a sarcastic angle with mysterious overtones. By the end, we learn that the Paranatural P.I.s are actually ghosts themselves. In a society that is fairly well jaded by Law & Order plot devices, it was a pleasant surprise to know that a good mystery can still keep an audience captivated.
Finally, the Green team got political with the very funny Mother Nature, Sister Sludge. Composer Lauren McCall and Librettist Vynnie Meli, inspired by a bouquet of flowers, lambasted the rise of corporate greed and indifference for our home planet. Sister Sludge leads the audience in a melodic chant of “Reduce, reuse, recycle” to bring Mother Nature back to life, only to fall victim to the evils of human intervention.
It was time for the judges to deliberate and the audience to choose their favorite piece. As Key, Alexander, and Morris huddled in the lobby, baskets were passed down the aisles to collect ballots with four simple colors. Local comedy troupe Dad’s Garage helped to pass the time with gut-busting improve games and hilarious audience participation.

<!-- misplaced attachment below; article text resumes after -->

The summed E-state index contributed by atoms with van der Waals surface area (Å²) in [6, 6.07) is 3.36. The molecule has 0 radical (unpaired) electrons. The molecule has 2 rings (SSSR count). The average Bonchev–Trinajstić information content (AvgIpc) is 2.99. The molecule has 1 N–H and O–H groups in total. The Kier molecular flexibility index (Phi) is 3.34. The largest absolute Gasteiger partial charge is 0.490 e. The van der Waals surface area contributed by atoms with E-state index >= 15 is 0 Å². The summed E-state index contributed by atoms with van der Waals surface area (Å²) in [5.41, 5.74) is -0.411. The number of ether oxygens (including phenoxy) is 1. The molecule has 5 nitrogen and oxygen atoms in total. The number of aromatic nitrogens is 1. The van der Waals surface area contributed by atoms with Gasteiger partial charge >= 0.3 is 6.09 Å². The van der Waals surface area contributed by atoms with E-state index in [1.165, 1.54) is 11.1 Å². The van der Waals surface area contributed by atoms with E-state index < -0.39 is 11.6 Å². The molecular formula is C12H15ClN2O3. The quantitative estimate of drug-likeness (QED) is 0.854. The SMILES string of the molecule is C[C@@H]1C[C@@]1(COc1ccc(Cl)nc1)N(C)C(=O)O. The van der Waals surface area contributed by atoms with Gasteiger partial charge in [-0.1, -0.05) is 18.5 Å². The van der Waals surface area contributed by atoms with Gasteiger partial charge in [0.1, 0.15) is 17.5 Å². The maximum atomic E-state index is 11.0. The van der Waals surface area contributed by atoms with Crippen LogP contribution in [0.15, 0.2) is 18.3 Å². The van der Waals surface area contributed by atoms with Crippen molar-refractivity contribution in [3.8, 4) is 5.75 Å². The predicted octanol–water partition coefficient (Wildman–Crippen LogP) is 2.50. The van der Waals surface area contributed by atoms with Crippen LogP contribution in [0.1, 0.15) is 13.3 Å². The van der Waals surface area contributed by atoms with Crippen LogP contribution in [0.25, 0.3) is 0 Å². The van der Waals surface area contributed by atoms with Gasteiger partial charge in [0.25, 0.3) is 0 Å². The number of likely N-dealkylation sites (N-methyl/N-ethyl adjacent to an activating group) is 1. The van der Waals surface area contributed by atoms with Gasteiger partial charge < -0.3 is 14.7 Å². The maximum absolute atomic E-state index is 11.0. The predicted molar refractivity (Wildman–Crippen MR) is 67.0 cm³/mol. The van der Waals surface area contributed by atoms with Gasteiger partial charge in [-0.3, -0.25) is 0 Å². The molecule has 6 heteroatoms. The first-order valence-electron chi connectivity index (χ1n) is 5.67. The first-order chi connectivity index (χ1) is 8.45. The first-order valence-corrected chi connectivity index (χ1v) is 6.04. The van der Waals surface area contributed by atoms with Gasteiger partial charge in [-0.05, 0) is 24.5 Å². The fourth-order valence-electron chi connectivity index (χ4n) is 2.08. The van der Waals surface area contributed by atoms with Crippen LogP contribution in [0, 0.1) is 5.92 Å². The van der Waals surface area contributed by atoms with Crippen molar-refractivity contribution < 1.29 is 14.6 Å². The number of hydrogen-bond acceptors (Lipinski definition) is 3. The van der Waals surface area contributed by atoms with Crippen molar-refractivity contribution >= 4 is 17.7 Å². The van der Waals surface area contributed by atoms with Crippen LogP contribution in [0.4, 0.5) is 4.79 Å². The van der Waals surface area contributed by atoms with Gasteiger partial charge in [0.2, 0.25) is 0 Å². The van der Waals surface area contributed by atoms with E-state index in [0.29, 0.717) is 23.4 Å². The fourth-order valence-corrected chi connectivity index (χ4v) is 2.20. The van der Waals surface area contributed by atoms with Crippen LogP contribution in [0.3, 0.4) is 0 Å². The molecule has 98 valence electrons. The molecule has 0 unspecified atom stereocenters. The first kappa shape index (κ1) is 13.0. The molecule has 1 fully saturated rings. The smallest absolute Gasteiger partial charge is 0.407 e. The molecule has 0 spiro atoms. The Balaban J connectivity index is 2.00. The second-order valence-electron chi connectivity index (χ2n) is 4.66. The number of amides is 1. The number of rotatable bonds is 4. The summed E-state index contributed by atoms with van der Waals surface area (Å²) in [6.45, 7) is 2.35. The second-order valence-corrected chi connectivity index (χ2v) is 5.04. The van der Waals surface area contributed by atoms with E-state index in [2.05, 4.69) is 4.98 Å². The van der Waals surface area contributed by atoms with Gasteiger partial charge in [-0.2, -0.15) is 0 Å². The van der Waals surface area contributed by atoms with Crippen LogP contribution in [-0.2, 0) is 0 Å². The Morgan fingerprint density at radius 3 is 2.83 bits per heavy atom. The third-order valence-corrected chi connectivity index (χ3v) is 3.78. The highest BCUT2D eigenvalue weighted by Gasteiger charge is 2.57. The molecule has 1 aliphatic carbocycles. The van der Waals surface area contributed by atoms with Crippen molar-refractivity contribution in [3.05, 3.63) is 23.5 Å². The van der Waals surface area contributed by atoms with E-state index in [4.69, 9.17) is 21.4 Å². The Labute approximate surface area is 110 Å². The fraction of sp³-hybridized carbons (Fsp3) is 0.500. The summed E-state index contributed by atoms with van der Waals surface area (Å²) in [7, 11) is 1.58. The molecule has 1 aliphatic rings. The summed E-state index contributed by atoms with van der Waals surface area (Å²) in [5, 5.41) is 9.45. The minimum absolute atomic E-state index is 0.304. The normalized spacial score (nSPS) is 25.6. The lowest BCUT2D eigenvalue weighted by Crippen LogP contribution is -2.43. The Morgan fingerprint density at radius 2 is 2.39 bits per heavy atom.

Paule made his way out to the stage, and called Pink, Purple, Orange, and Green to stand behind him. The judges and the audience had chosen their favorites (Drum roll, please…):
Judges’ Favorite: Our Needs Align (Purple Team)
Audience Favorite: Tuesdays with Pictures (Orange Team)
The audience immediately stood to their feet with a resounding applause. They had chosen a favorite, but they were clapping for everyone. The seemingly impossible feat of composing, writing, blocking, and performing four different operas in a 24 hour time span had proven possible. It was proof for the audience, but more importantly, it was proof for the artists. Those who walked in the door Friday and Saturday morning, hungry for a challenge, or merely trying to be brave, walked away from the 24-Hour Opera Project feeling more confident in themselves and maybe even a little more inspired when they would remember themselves as pink, purple, orange, or green.